Album reviews: Biffy Clyro | Martin Creed | The Julie Ruin

Biffy Clyro strip out the sweeping strings of recent releases to reassert a rougher edge, but still make room for some radio friendly fare

Biffy Clyro. Picture: Austin Hargrave
Biffy Clyro. Picture: Austin Hargrave

Last album round, Biffy Clyro cemented their status as Scotland’s biggest rock band with a suitably mighty double offering, Opposites, on which they worked through some band issues. Following a year off, they have consolidated and returned with the “pint-in-the-face rock” of seventh album Ellipsis (***), with the group suggesting that it is something of a return to their spikier roots after a trio of “big boy albums”.

Ellipsis is certainly more economical than its predecessor. Working with noted alt rock producer Rich Costey in Los Angeles, they have divested the music of the sweeping string arrangements of previous work to create a collection which is musically meaner and lyrically angrier – in places.

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The pulverizing Wolves Of Winter, with its Game of Thrones imagery, jagged pop interludes, soaring, chest-beating chorus and some old school hard rock riffage to round things off is a prime example of Biffy’s practise of cramming multiple ideas into one track. Hear also the prog rock rhythms and punk grit they apply to complaint rocker Animal Style or the chunky guitar riffs and caustic lyrics (“you were not right, you were just righteous, with a friend as good as you, who needs enemies?”) which rough up the radio-friendly tune on Friends And Enemies.

The headlong On A Bang, debuted at their Edinburgh Hogmanay show, is Biffy at their most rapid-fire and pugnacious, with singer Simon Neil raging at his unspecified target: “now you know better, why can’t you f***ing do better – what is your contribution, where is it in your soul?”

The presence of pop ballad Re-arrange and the mid-paced Medicine show off the band’s softer, more mainstream side which was co-opted by The X Factor a few years back, but Inflammable is a stronger example of their commercial instinct.

Neil also deploys incendiary imagery on Howl but the most surprising diversion is a country number – of sorts – called Small Wishes which obliquely admonishes “don’t believe the lamb, believe the wolf”. Otherwise, Ellipsis is a pot pourri of trademark Biffy styles, drawn from across their admirably broad sonic spectrum.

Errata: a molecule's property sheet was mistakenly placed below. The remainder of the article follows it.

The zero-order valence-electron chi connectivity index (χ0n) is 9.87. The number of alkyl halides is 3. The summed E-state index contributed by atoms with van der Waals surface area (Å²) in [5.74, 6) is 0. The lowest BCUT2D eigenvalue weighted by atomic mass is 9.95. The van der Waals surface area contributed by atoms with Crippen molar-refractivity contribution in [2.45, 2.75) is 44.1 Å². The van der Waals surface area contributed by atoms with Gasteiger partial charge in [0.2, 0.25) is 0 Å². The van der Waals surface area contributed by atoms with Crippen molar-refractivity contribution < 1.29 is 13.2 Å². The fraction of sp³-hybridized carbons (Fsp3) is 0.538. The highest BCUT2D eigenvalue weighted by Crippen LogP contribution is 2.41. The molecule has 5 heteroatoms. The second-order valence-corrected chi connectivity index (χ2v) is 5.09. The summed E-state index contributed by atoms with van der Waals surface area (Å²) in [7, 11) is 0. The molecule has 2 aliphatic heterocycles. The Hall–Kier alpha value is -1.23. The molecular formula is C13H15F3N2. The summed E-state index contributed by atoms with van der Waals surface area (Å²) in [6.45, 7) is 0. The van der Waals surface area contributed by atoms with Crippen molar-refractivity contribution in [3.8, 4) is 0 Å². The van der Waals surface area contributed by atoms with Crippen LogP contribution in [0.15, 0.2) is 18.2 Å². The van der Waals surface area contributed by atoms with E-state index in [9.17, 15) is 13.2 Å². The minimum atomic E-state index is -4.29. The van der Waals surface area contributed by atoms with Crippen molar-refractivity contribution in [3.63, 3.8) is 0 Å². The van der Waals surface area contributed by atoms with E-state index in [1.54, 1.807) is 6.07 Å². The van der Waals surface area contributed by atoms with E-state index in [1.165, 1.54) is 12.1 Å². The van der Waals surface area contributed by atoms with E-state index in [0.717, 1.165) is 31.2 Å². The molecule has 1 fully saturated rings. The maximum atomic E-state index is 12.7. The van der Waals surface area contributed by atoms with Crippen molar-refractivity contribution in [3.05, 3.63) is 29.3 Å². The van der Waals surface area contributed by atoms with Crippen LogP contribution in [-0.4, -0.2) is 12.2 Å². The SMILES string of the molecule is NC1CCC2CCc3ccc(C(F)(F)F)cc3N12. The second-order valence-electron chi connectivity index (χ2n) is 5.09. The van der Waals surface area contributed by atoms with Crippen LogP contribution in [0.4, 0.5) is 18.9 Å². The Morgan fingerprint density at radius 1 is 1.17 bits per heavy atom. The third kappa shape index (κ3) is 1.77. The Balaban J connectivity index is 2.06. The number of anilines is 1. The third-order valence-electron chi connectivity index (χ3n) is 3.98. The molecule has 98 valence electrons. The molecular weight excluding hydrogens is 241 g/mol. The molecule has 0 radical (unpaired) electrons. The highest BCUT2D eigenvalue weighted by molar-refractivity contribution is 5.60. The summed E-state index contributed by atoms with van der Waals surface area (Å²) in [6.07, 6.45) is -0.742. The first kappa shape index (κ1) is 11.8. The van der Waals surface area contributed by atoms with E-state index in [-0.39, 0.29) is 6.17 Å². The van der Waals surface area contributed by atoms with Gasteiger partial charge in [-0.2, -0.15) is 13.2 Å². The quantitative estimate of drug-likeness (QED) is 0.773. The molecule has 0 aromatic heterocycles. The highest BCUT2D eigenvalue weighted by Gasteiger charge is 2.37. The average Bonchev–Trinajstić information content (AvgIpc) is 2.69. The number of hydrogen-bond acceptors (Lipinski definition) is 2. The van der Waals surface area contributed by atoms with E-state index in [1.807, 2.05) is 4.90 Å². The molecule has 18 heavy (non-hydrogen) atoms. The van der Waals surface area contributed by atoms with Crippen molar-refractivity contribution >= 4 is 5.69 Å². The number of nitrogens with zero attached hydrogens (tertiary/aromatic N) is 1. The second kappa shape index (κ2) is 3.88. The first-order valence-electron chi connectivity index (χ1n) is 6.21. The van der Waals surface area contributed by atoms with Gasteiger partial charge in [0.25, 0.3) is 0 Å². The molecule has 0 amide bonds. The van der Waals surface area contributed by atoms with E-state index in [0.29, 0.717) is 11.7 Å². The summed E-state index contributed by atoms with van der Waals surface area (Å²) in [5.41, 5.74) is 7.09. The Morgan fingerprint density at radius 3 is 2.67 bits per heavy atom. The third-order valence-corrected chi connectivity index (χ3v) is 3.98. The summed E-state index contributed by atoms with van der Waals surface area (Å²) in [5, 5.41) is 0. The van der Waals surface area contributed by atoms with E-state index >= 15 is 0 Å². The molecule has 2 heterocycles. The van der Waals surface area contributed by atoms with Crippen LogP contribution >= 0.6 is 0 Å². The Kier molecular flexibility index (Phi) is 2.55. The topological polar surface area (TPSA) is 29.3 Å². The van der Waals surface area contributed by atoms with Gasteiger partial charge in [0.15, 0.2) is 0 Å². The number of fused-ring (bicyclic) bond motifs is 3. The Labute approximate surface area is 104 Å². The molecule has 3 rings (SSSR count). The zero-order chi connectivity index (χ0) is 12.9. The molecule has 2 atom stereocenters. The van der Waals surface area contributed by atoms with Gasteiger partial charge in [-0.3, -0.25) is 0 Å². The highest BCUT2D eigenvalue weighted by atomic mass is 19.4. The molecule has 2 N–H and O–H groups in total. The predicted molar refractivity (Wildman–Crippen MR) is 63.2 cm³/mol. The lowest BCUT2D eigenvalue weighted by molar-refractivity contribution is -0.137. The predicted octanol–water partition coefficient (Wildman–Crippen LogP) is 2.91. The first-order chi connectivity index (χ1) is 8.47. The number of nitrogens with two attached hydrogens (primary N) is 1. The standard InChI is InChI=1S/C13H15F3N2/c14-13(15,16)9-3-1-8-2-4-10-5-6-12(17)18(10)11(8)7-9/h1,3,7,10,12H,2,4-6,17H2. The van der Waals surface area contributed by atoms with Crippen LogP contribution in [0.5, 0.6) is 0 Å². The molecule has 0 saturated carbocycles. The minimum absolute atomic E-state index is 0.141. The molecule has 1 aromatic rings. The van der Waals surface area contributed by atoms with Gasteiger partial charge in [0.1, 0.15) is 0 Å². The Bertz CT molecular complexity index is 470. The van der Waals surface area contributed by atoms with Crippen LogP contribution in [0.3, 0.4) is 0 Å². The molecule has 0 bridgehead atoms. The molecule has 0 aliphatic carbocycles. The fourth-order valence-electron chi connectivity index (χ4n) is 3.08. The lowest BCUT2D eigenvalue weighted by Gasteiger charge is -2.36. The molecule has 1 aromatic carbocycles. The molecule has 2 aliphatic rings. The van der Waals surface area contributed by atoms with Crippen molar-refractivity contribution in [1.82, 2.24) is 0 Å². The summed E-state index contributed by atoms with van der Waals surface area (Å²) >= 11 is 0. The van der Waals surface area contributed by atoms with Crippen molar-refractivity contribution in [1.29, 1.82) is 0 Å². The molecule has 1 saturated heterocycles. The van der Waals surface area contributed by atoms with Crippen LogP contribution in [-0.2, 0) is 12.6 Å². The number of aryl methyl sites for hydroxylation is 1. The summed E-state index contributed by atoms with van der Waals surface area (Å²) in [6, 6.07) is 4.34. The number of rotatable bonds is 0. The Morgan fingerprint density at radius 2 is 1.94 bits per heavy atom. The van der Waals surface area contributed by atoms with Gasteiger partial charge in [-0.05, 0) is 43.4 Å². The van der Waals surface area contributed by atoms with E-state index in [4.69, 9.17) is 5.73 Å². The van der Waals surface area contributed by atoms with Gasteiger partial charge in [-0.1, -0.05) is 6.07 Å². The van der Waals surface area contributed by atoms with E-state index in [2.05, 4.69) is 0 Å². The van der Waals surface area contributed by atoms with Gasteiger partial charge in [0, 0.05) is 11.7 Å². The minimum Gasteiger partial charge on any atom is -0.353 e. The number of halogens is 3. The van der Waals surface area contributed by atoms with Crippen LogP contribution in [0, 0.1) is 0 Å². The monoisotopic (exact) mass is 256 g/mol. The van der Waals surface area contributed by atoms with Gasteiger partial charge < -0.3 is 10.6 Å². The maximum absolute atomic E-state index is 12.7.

Turner Prize-winning artist Martin Creed makes music at the other end of the budgetary and production range to Biffy’s streamlined arena rock, recording his latest album on one-inch tape in mono at London’s all-analogue Toerag Studios. As the title suggests, Thoughts Lined Up (***) delivers a succession of observational nuggets in the style of witty or twisted greeting card messages. Creed’s minimalist musings on everything from the perils of procrastination to the pester punk of Text Me Back are the aural equivalent of a David Shrigley cartoon, encompassing the playful and the political, using language which is accessible and (potentially) appealing to all, provided you can acclimatise to the toy orchestra aesthetic and Creed’s rather weedy, strangulated vocal.

There are further adventures in lo-fi spontaneity from The Julie Ruin, a New York five-piece fronted by riot grrrl heroine Kathleen Hanna, who has built a cult career on mixing melodic bubblegum punk with uncompromising feminist lyrics and a charismatic, confrontational stage presence.

Hanna has been dogged with ill health over the past decade but she comes off the ropes fighting on Hit Reset (****), channelling the unfettered spirit of X Ray Spex as she rips into fair-weather fans of gender politics on Mr So and So, before coming down to land with Calverton, a touching piano ballad paying tribute to the support of her husband Adam Horovitz, aka Beastie Boy Ad Rock. Fiona Shepherd

CLASSICAL: Carolyn Sampson: Come all ye Songsters | Rating: **** | Wigmore Live

There’s a school of continuo playing that goes way beyond stylised academic pursuit, and enlivens the role it plays as the rhythm and bass of the baroque world.

And it’s that sense of spontaneous combustion which lutenist Elizabeth Kenny, bass viol Jonathan Manson and harpsichordist Laurence Cummings bring to their backing of soprano Carolyn Sampson, and which in turn brings the Purcell arias in this live Wigmore Hall recording so vividly alive.

Sampson’s singing is equally fresh, responsive and emotive. There’s music from the key Purcell operas, the Fairy Queen and the Indian 
Queen, and other theatrical works, as well as instrumental music by such older contemporaries as Francesco Corbetta and Christopher Simpson.

All in all, this old music has been wonderfully ignited by a contemporary spark. Ken Walton

FOLK: Alastair Savage: Alone With History | Rating **** | Woodland Records

Anyone who has seen fiddler Alastair Savage’s solo shows will be in no doubt as to his love and respect for the music of the great Scots fiddle masters, the Gow family and James Scott Skinner. Here, unaccompanied in Crathie Kirk, he plays their tunes as well as his own tributes to them with panache, grace and affection.

His own compositions, such as the dignified stepping of his slow strathspey, The Publisher’s Tea, or his wintry air The Plaid Weaver’s Son, have the authentic ring of auld-farrant tunes. Others such as Your Light Will Shine On are brief but lovely homages. Niel Gow’s immortal Lament for the Death of his Second Wife hangs sublimely in the air and some of his idiosyncratic reels are given suitably skittish treatment, while Robert Burns (a Gow fan) and Scott Skinner, too, are well served, with Skinner’s Bonnie Lass o’ Bon Accord a showcase for Savage’s fine tone and sinuous delivery. Jim Gilchrist